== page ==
Bearer shares—how to avoid a grizzly ending

Bearer shares—how to avoid a grizzly ending

How will the upcoming changes to bearer shares affect lenders? Ruth Marken, partner at Olswang, profiles the detail of the changes to an antiquated form of share ownership, offering the lowdown on how bearer shareholders should aim to deal with the coming changes.

What has been the traditional role of bearer shares?

The most typical scenario in the UK is that ownership of shares is determined by looking at a company’s register of members. With bearer shares, however, ownership is determined by the person who is in actual possession of the share warrant at any particular point in time. As a result of this, bearer shares have been used historically in structuring and tax planning (although they are not common in the UK today).

What is happening in relation to bearer shares in February this year?

The issue of new bearer shares was abolished last year. There is currently a grace period during which, holders of existing bearer shares can surrender and convert them into registered shares. This grace period will end on 26 February 2016.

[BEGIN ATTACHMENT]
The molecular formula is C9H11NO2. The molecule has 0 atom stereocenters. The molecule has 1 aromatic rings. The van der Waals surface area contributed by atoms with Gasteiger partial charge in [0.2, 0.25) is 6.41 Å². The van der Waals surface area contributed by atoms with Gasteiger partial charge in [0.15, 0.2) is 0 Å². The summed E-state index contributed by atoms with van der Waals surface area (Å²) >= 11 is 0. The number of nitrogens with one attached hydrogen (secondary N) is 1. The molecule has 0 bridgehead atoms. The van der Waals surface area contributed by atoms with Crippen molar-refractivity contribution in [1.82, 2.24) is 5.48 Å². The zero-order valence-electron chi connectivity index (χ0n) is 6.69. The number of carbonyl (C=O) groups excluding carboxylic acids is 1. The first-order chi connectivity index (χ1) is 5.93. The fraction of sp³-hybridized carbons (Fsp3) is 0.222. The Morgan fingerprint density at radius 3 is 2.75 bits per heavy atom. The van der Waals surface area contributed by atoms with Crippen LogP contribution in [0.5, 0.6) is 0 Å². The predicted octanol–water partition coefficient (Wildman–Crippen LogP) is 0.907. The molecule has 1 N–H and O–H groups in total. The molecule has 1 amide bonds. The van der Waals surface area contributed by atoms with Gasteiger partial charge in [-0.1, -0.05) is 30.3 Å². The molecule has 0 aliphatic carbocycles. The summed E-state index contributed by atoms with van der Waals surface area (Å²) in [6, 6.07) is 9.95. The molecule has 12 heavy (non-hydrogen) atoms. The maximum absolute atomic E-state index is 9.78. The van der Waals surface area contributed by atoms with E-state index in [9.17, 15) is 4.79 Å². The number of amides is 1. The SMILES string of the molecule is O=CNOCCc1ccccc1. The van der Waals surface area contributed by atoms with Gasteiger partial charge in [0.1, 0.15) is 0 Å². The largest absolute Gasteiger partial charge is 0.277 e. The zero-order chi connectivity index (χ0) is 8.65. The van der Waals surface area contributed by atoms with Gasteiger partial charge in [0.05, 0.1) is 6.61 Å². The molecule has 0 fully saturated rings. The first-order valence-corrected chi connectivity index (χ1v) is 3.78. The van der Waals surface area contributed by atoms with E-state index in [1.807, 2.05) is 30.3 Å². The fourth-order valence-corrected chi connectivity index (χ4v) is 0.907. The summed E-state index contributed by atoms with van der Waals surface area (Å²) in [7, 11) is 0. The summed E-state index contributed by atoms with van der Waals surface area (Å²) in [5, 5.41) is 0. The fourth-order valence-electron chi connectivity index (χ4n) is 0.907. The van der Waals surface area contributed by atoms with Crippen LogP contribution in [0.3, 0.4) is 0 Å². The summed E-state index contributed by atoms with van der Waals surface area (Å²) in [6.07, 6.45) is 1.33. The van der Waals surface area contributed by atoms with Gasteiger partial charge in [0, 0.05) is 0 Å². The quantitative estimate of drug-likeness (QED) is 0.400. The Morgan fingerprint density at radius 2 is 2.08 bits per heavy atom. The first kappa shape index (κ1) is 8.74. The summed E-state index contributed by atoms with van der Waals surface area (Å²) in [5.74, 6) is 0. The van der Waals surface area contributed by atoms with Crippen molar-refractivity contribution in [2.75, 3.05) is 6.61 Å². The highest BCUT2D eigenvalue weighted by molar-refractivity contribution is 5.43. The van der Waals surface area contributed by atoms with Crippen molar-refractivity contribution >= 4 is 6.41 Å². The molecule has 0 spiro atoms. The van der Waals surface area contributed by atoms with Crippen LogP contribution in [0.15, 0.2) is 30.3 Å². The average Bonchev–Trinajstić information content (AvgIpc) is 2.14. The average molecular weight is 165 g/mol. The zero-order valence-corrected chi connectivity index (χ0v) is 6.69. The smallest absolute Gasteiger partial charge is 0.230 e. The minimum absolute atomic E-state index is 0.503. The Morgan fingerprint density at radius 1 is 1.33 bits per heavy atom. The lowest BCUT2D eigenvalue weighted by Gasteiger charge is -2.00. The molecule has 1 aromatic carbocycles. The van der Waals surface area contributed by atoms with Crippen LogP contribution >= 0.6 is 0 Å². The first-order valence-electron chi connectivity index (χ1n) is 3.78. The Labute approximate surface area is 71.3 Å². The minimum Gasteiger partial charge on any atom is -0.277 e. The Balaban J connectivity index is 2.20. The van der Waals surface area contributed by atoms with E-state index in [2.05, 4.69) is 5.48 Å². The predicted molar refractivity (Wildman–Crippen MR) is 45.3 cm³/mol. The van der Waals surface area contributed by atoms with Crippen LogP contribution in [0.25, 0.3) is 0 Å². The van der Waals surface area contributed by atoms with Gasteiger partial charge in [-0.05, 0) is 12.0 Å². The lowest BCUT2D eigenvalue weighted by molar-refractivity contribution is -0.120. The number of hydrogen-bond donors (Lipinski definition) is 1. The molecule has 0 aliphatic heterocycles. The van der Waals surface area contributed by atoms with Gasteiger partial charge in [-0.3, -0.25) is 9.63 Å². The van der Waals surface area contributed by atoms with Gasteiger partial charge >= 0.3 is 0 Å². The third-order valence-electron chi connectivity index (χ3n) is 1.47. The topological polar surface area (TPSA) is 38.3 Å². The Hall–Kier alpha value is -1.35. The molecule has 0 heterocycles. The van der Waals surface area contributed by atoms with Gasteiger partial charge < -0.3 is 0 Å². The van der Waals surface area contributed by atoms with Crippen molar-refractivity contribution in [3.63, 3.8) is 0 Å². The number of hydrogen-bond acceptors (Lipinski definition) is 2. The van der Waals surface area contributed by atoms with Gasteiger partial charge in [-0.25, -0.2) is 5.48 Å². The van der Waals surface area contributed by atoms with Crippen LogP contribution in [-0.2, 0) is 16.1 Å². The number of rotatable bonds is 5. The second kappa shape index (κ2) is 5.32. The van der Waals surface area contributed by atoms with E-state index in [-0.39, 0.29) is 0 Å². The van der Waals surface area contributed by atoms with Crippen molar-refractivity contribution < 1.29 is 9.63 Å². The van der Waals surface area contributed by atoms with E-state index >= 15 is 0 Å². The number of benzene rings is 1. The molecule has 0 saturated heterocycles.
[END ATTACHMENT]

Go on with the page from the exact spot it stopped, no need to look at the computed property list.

Why is the change happening now?

Jurisdictions that issue bearer shares have historically been subject to criticism from the international community. Many countries feel that their use leads:

  • to tax evasion
  • money laundering and
  • other criminal activities due to the difficulties of determining ownership

In 2013, the UK government decided to introduce legislation to ban bearer shares in a drive for greater corporate transparency. The relevant legislation was included in the

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About the author:

Miranda is a solicitor specialising in leveraged and acquisition finance. She trained at Hogan Lovells International LLP and qualified into the international banking and finance team. During her time at Hogan Lovells she worked on a variety of domestic and cross-border transactions, acting for both borrowers and lenders. She also experienced secondments to Barclays Bank PLC and Kaupthing Bank hf.